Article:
Treasury Regulations

As previewed by the recent final Form W-4 regulations published in October (see earlier coverage), the IRS released a draft of Publication 15-T (Federal Income Tax Withholding Methods) on November 17.  The publication provides a new computational method for employers who must continue to rely on pre-2020 Forms W-4 to determine the amount of

In 1987, the IRS released Notice 87-7 providing guidance on whether certain recipients of payments from employer deferred compensation plans, individual retirement plans, and commercial annuities are subject to federal income tax withholding under section 3405.  The notice provided that:

  • payors must withhold on periodic and nonperiodic payments under section 3405(a) or 3405(b), respectively, to payees that provide a residence address outside the United States;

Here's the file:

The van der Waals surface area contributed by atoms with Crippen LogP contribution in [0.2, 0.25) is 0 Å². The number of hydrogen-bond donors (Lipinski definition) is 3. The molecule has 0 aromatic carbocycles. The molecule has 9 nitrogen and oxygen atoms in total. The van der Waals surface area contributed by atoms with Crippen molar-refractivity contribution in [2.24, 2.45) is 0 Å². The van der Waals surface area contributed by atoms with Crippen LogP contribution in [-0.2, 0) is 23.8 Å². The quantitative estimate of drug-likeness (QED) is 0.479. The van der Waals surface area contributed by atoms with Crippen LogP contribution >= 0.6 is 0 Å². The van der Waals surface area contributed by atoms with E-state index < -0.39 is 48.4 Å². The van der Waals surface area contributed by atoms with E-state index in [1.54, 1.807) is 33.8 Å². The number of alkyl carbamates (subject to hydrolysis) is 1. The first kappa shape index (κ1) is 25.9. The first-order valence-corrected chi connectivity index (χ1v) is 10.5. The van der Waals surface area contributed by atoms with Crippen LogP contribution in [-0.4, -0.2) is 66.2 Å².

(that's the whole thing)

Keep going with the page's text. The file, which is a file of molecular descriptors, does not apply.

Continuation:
• payors must withhold on periodic and nonperiodic payments under section 3405(a) or 3405(b), respectively, to payees that provide a residence address inside the United States, unless the payee has elected no withholding in accordance with section 3405; and
  • payors must withhold on periodic and nonperiodic payments under section 3405(a) or 3405(b), respectively, to payees that provide a residence address outside the United States.

Continue Reading Proposed 3405 Withholding Regulations Three Decades in the Making

On May 23, the IRS and Treasury released final regulations governing certified professional employer organizations (“CPEOs”).  CPEOs were created by the Tax Increase Prevention Act of 2014, P.L. 113-295, which added new Code sections 3511 and 7705 that contain certification requirements for, and the federal employment tax consequences of, being a CPEO.  The measure, passed with support from the PEO industry, eliminates the requirement for a CPEO to restart the FICA and FUTA wage base when an employee is onboarded from the worksite employer to the CPEO pursuant to a new contract between the worksite employer and the CPEO.  The same applies when the contract is terminated and employees move from the payroll of the CPEO to that of the worksite employer.  The regulations also clarify that the CPEO is solely liable for employment taxes due on remuneration paid by the CPEO.
Continue Reading Final CPEO Rules Signal Loosened Bond Requirements, Clarify Other Provisions